When I stop and think about employee wellness, I have to step away from my day-to-day responsibilities and take a look at the issue from the employer perspective. I think it’s a no-brainer to install a wellness program at every company, no matter the size, demographic, location or what service or product the company provides. My belief is that no company can be successful without paying attention to the well-being of their people -- and people can’t be successful without feeling good every day.
Yet many people view wellness as a privilege. Why do some companies create entire cultures around wellness, and others do not? What makes them special?
Healthy People = Better Business
Here are the facts: Healthier people work harder, are happier, help others and are more efficient. Unhealthy workers are generally sluggish, overtired and unhappy, as the work is a symptom of their way of life.
According to Corporate Wellness Magazine, every $1 invested in employee wellness programs yields roughly $4 in savings through reduced sick days, higher productivity and decreased overall health costs.
It's no wonder why: We live in a fast-paced, busy world, full of constant distractions. We're constantly dialed in with technology and always on the move. Which is why it’s so refreshing to walk into a company where you feel the environment is different, one where people seem motivated, excited, inspired and really loving what they do.
My experience with corporate wellness leads me back to Google in Mountain View, CA (and how Google maintains its status as one of the top 100 best companies to work for year after year). Google doesn’t just create jobs, they create a culture, one in which people are valued and appreciated every day. Google’s locations have full fitness facilities, daily classes and healthy food available throughout the day; as a result, employees feel cared for and valued.
Of course, not all companies are as lucrative or as large as Google, and perhaps resources are not as vast, but every company has the ability to place some type of wellness program in place. As healthcare costs continue to rise, and there is more demand to work around the clock, this is more important than ever.
Wellness in 4 Steps
So how do you install a wellness program that‘s efficient, smart, scalable and goal-oriented? We have a four-step process to create this type of culture change -- and the steps are simple enough for you to start taking right away, too:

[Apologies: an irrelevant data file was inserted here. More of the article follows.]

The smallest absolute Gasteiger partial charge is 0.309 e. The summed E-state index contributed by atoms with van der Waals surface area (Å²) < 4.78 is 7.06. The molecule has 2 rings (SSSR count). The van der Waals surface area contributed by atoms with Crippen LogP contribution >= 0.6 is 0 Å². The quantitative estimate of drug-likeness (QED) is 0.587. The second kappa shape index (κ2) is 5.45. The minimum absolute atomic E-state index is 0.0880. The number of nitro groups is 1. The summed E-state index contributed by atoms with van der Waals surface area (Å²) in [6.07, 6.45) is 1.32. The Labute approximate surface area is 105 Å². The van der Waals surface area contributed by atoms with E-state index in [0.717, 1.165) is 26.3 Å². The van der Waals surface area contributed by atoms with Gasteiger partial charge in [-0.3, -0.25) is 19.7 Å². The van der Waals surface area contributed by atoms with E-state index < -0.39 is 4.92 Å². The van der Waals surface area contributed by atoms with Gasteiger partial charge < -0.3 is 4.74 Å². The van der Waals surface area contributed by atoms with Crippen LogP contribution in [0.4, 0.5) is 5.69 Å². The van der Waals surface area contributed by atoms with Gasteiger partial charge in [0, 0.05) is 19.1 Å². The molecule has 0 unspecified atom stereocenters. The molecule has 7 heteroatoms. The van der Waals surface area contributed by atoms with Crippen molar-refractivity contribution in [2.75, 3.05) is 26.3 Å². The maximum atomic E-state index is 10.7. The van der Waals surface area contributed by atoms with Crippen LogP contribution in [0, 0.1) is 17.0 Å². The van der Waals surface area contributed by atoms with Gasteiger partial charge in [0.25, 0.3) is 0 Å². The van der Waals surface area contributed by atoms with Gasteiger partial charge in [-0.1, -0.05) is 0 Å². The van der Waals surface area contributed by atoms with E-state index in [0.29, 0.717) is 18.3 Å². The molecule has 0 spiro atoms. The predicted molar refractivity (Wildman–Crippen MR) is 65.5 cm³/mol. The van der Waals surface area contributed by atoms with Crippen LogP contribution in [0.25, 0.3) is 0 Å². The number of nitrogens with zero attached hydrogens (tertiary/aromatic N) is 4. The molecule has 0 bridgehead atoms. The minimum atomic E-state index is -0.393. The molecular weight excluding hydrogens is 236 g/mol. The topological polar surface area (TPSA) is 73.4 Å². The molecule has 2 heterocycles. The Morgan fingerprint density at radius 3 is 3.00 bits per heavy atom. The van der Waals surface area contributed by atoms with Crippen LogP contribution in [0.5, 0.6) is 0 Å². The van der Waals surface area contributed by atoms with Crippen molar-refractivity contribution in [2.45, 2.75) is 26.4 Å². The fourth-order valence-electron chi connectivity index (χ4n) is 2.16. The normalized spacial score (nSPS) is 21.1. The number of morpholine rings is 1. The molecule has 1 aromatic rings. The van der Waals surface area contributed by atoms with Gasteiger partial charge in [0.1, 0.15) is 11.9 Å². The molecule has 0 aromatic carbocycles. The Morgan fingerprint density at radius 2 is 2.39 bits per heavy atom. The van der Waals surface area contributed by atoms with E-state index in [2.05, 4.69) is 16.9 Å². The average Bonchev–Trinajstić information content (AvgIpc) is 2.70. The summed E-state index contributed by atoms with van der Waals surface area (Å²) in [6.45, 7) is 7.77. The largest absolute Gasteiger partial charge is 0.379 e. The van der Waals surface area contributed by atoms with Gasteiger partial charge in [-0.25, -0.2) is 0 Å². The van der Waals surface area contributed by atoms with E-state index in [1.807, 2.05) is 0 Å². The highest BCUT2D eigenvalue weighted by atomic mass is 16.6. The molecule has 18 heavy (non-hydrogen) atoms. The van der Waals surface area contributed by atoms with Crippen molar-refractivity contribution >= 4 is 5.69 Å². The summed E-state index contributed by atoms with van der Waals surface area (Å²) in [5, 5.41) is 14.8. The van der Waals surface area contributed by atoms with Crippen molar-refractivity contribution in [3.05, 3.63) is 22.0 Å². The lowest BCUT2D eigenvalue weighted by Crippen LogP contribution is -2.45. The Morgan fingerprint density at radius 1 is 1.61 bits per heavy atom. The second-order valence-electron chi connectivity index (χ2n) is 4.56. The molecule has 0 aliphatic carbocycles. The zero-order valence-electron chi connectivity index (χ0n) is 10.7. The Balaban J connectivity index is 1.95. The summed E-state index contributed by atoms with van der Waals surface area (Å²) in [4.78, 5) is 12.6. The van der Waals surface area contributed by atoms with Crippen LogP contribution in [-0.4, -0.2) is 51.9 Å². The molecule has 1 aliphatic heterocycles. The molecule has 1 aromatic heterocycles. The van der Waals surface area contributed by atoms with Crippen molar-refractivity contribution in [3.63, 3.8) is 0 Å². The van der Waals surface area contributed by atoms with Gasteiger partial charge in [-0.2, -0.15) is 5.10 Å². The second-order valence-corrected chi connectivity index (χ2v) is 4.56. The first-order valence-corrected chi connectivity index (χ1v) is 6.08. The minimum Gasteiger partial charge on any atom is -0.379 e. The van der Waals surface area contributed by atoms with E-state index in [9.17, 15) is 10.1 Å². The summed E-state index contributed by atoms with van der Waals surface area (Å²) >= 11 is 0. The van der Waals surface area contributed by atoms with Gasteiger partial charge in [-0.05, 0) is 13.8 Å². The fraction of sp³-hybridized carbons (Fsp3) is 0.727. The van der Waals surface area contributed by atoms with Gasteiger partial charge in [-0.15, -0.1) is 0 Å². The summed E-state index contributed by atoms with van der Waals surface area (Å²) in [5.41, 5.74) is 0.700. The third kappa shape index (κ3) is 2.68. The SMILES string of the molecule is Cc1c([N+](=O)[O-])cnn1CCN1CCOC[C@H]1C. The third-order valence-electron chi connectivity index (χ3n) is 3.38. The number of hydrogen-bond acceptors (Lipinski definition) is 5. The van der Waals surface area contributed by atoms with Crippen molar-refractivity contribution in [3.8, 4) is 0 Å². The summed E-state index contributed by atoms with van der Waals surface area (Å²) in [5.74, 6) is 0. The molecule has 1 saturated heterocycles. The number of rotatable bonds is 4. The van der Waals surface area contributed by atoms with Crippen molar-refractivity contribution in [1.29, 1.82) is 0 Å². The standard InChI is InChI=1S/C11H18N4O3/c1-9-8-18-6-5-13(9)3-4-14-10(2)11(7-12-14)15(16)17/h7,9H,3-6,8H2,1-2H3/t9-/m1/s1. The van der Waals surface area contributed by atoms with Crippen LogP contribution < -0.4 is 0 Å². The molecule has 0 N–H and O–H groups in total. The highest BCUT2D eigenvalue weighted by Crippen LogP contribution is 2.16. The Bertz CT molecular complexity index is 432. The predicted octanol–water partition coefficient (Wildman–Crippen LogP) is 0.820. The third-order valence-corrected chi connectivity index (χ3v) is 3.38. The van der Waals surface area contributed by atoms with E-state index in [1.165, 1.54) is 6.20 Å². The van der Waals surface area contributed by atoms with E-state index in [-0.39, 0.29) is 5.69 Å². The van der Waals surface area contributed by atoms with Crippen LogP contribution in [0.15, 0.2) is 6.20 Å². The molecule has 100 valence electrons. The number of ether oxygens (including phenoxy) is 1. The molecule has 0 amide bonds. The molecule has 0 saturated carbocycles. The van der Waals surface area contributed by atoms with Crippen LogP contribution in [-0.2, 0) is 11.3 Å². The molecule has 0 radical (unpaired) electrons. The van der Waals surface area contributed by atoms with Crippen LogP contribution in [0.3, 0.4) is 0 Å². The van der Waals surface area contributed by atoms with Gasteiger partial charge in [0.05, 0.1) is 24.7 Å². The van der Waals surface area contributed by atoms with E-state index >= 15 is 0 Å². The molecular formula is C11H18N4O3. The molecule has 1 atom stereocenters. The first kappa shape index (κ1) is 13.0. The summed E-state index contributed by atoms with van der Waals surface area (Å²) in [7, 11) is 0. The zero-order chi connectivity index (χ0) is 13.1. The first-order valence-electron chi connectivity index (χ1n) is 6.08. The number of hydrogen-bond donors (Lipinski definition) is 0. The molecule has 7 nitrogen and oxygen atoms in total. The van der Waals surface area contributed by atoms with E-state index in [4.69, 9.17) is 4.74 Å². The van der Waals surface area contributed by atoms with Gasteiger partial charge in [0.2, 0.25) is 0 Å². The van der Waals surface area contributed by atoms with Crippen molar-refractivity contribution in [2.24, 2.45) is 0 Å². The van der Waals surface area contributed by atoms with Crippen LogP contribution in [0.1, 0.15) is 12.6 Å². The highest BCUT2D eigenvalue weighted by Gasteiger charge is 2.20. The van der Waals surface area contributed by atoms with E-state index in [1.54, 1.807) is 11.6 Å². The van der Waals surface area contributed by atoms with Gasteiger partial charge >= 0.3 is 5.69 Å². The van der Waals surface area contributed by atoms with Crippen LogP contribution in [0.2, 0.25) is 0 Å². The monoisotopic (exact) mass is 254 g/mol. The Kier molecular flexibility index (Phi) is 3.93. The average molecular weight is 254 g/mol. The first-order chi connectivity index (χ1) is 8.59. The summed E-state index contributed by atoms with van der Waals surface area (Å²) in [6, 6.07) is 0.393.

- Determine the needs of employer AND employee. First, we ask a simple question: What do employees need, and how do those needs fit with the goals of the employer? It’s impossible to answer these questions without assessing both sides. It is essential to understand the mindsets, challenges, and your audience first before laying out a framework for its path. This includes surveying not only the employees, but also the employer. A simple health risk assessment (which your insurance carrier may offer) followed by biometric screens is a good way to assess problem areas.
- Analyze the data and create a plan. Based on our survey data, we try to determine what elements will work for the existing culture. Is it fitness classes that will motivate the employees, wellness workshops, individual health assessments, or some combination of the above? We always recommend combining wellness education with physical activity -- otherwise, many employees will not take advantage of classes and programs they need to see real benefits.
- Create a communication plan. A culture of wellness doesn't happen without reinforcement. Employers must create a communication plan that lays out the program's framework and different methods (and times) to communicate the information to employees. This keeps wellness at the forefront.
- Put an incentive plan in place. We have found, time and again, that rewarding employees for getting healthy and achieving results encourages the type of change needed to get a program off the ground and encourage a real shift in employee culture. However, because the required behavior changes are new, challenging, and difficult to sustain, programs must include incentives and rewards throughout the year in order to drive long-term engagement.
It takes time to break old habits and develop new ones; companies, like people, cannot approach wellness as a short-term or quick-fix solution. But getting started is easier than you think.
What about you -- is your company taking wellness seriously yet?
Joshua Love is a passionate, motivated entrepreneur who seeks to create an impact in the corporate fitness/wellness industry. Driven by the will to succeed, he has worked with many of the top hotels and companies in Los Angeles and has created custom programs for employers that now have become standard practice for their culture. Joshua continues to open his network and expand Kinema Fitness to new markets.
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